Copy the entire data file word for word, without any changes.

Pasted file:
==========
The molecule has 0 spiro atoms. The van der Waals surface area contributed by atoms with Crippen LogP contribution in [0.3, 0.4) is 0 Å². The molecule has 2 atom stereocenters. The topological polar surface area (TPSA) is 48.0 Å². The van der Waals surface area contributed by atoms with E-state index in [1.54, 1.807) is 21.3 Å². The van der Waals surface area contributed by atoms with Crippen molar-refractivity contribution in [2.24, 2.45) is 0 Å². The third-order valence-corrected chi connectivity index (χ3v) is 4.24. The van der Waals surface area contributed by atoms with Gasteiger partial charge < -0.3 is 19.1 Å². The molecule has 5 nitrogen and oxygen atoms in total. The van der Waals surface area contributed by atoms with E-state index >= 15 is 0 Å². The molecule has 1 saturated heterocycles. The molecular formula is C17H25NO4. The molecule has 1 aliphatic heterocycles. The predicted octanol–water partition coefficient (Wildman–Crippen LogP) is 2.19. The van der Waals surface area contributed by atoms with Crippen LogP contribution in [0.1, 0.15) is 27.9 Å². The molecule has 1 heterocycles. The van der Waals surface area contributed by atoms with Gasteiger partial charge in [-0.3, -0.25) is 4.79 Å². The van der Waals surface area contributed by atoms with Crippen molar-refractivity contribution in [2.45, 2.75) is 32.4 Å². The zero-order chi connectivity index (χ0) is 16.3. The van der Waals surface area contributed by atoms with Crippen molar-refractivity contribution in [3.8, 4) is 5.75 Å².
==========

The molecule has 0 spiro atoms. The van der Waals surface area contributed by atoms with Crippen LogP contribution in [0.3, 0.4) is 0 Å². The molecule has 2 atom stereocenters. The topological polar surface area (TPSA) is 48.0 Å². The van der Waals surface area contributed by atoms with E-state index in [1.54, 1.807) is 21.3 Å². The van der Waals surface area contributed by atoms with Crippen molar-refractivity contribution in [2.24, 2.45) is 0 Å². The third-order valence-corrected chi connectivity index (χ3v) is 4.24. The van der Waals surface area contributed by atoms with Gasteiger partial charge < -0.3 is 19.1 Å². The molecule has 5 nitrogen and oxygen atoms in total. The van der Waals surface area contributed by atoms with E-state index >= 15 is 0 Å². The molecule has 1 saturated heterocycles. The molecular formula is C17H25NO4. The molecule has 1 aliphatic heterocycles. The predicted octanol–water partition coefficient (Wildman–Crippen LogP) is 2.19. The van der Waals surface area contributed by atoms with Crippen LogP contribution in [0.1, 0.15) is 27.9 Å². The molecule has 1 heterocycles. The van der Waals surface area contributed by atoms with Gasteiger partial charge in [-0.3, -0.25) is 4.79 Å². The van der Waals surface area contributed by atoms with Crippen molar-refractivity contribution in [2.45, 2.75) is 32.4 Å². The zero-order chi connectivity index (χ0) is 16.3. The van der Waals surface area contributed by atoms with Crippen molar-refractivity contribution in [3.8, 4) is 5.75 Å².